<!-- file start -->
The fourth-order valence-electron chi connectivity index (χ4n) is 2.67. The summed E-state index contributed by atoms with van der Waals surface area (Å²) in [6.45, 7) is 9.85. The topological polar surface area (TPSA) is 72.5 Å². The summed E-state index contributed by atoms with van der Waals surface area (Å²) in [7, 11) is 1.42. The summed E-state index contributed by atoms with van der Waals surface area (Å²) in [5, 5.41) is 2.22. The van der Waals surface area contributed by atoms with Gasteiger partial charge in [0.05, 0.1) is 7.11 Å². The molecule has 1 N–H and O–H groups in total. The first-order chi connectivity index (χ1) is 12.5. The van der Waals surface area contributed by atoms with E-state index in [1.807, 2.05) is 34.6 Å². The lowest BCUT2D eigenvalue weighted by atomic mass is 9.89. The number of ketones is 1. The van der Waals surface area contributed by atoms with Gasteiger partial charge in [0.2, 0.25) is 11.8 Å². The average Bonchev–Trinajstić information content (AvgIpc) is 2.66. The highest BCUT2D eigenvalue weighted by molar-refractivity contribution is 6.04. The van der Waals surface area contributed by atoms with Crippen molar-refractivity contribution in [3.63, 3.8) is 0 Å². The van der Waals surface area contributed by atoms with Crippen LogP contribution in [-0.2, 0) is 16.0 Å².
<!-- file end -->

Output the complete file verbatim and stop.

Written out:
The fourth-order valence-electron chi connectivity index (χ4n) is 2.67. The summed E-state index contributed by atoms with van der Waals surface area (Å²) in [6.45, 7) is 9.85. The topological polar surface area (TPSA) is 72.5 Å². The summed E-state index contributed by atoms with van der Waals surface area (Å²) in [7, 11) is 1.42. The summed E-state index contributed by atoms with van der Waals surface area (Å²) in [5, 5.41) is 2.22. The van der Waals surface area contributed by atoms with Gasteiger partial charge in [0.05, 0.1) is 7.11 Å². The molecule has 1 N–H and O–H groups in total. The first-order chi connectivity index (χ1) is 12.5. The van der Waals surface area contributed by atoms with E-state index in [1.807, 2.05) is 34.6 Å². The lowest BCUT2D eigenvalue weighted by atomic mass is 9.89. The number of ketones is 1. The van der Waals surface area contributed by atoms with Gasteiger partial charge in [0.2, 0.25) is 11.8 Å². The average Bonchev–Trinajstić information content (AvgIpc) is 2.66. The highest BCUT2D eigenvalue weighted by molar-refractivity contribution is 6.04. The van der Waals surface area contributed by atoms with Crippen molar-refractivity contribution in [3.63, 3.8) is 0 Å². The van der Waals surface area contributed by atoms with Crippen LogP contribution in [-0.2, 0) is 16.0 Å².